Last weekend's bombshell report on AT&T's enthusiastic cooperation with NSA mass surveillance revealed that the NSA categorized many of its most egregious spying programs as "Partner [AT&T] Controlled."
We don't know for sure why they would distinguish between "partner controlled" spying and "NSA controlled" spying, but we do know that the NSA is obsessed with constructing tortured legal justifications for its spying, and the footnote for the "partner controlled" chart says that some operations were partner controlled "because of partner relations and legal authorities." (Note that the NSA uses "legal authority" and "legal theory" interchangably)
To EFF executive director Cindy Cohn, this implies that the NSA may think that it can escape liability for illegal spying by asking someone else to do its dirty work. But as Cindy writes, this holds no legal water:
First some law: the Fourth Amendment applies whenever a "private party acts as an 'instrument or agent' of the government." This rule is clear. In the Ninth Circuit, where our Jewel v. NSA case against mass spying is pending, it has been held to apply when an employee opens someone's package being shipped in order to obtain a DEA reward (US v. Walther), when a hotel employee conducts a search while the police watch (US v. Reed), and when an airline conducts a search under a program designed by the FAA (United States v. Davis), among others.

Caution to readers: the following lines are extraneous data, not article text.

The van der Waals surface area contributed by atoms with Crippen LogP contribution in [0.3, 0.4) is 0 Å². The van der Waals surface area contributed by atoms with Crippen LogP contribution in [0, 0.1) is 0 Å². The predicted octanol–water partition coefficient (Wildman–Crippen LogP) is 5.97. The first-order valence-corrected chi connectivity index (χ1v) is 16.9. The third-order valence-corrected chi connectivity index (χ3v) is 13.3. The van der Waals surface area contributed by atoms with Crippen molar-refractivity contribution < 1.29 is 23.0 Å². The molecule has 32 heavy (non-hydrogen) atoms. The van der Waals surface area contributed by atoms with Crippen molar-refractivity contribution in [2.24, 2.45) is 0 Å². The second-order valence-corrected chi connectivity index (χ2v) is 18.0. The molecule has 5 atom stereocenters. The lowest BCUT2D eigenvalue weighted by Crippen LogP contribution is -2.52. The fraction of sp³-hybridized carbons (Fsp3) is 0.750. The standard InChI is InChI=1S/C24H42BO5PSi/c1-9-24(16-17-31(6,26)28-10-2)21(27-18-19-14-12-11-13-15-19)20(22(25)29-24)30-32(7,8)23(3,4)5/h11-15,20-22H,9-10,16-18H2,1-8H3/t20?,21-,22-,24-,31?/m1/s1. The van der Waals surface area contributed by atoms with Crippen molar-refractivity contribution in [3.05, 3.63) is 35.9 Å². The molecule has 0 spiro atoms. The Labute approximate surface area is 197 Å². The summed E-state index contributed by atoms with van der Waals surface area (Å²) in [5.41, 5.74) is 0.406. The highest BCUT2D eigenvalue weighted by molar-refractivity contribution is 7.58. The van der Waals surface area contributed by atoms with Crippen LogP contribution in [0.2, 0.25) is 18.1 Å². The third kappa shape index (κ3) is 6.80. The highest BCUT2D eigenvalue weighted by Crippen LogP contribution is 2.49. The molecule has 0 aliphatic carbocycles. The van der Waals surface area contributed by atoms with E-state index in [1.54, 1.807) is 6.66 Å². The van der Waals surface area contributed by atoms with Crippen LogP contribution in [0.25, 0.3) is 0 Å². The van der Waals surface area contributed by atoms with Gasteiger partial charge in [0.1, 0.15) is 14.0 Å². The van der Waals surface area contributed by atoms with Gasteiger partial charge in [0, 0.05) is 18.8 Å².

The concept behind this rule is straightforward: the government cannot simply outsource its seizures and searches to a private party and thereby avoid protecting our constitutional rights. It seems that the NSA may have been trying to do just that. But it won't work.
Saturday's stories about AT&T's cozy relationship with the NSA confirm that, for purposes of tapping into the Internet backbone, AT&T was acting as the agent of the government. For its part, AT&T denied that it engaged in any surveillance voluntarily, noting: "We do not voluntarily provide information to any investigating authorities other than if a person's life is in danger and time is of the essence." So AT&T is certainly not claiming that it acted on its own agenda.